Overall, I would say at this point that I am sold on the dosing star method, due to less coffee waste and comparable taste and comparable consistency results.

But Wiggles (barista at the Coventry store) still says that the dosing star has no soul. That method gives the barista less control over the pulling of the shot. Which is why this issue has become so hotly contested! Isn't soul the most important thing in a shot of espresso anyway? I still think that's why espresso is amazing; it gives you a flavor window into the barista's soul instantaneously. If they're on their game, the espresso is good, the soul is good, life is good. If they're off their game, their spirit is crushed, well, the espresso is also.

6 Comments:

Anonymous Anonymous said...

Hi, I am learning how to become a great barista for a cafe I work in can you maybe give me some advice and maybe some pointers on how to do it really good?

My email is futurewhispers@hotmail.com

Niko

11:07 AM, November 08, 2007  
Anonymous scott said...

i believe i agree with wiggles.
that is only because at one early point in my barista career i had to use a super automatic, which at the same time made me lethargic and hungry in terms of being a barista.
therefore, now, i try to distance myself from that sort of automated espresso (and in that the 'destruction' of the art of espresso). i know perhaps this is a minute battle in the war, and from a business owner's mindframe: less waste = money going further = more money = better business, but surely the power of the art has as much a place as the power of the dollar.

best wishes, and thanks for an awesome and though-provoking blog.

10:07 PM, November 13, 2007  
Anonymous scdummy said...

My "la san marco espresso grinder" continues to drop grinded coffee after each pull. Any thoughts?

4:33 PM, January 13, 2008  
Blogger Sarah Wilson-Jones said...

I can't picture how that would happen, sorry. Maybe take your dosing star apart (difficult) and reassemble. Make sure you have a back up grinder available for use so if you can't get it back together easily, you can call for help. You'll learn a lot in the process, though.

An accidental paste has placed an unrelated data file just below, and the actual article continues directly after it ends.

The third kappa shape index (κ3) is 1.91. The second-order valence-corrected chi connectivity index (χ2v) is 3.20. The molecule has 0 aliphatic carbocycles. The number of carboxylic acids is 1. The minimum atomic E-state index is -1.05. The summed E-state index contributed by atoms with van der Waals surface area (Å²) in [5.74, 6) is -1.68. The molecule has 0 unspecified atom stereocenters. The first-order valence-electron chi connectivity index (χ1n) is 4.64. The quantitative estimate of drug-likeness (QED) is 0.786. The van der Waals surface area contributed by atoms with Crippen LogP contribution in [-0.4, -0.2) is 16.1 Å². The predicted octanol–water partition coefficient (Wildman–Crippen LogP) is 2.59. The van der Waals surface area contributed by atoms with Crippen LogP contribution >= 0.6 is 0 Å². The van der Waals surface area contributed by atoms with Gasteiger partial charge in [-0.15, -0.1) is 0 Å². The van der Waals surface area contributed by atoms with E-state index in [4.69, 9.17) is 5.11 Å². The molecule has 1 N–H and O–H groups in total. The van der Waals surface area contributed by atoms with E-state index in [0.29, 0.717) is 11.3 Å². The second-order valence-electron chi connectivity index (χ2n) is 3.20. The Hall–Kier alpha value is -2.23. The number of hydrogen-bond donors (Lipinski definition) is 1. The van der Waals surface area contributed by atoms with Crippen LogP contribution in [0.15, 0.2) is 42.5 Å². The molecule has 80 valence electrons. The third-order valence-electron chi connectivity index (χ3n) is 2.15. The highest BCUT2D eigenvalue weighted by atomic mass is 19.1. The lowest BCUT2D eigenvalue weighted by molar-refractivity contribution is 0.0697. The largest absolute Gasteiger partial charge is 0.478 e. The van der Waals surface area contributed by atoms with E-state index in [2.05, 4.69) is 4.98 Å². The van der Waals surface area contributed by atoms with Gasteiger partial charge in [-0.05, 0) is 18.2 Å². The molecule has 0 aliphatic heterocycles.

5:30 AM, January 20, 2008  
Blogger Jason Haeger said...

This is the first time I've seen this article, and I have to say.. it left me in shock most of the time.

"Dosing star method".. so, you're pre-grinding coffee? Not good. Not good at all. If you can't detect a difference between pre-ground and fresh-ground espresso, it's probably time to find a different roaster to supply your shop.

Espresso is constantly variable. With the manual dosing method, the barista who is in-touch with their particular coffee and environment should be able to make on-the-fly adjustments from shot to shot to keep a consistently high level of quality.

If you are just dosing exactly the same amount, and you're keeping pre-ground coffee in your doser, you've just removed a huge axiom of control from the individual who could benefit the coffee most at this link of the proverbial chain.

Nope.. I don't like it. I've seen the "star dosing method" before. and I showed that same person the manual method. They were surprised at the crema. Surprised! Maybe I'm reading this wrong, but despite the increased waste, I think it's better to toss out more coffee and keep a higher quality product on the menu rather than cheap-skate the coffee waste and end up with an "OK" product.

Pinching pennies is not the recipe for success.

3:32 PM, January 22, 2009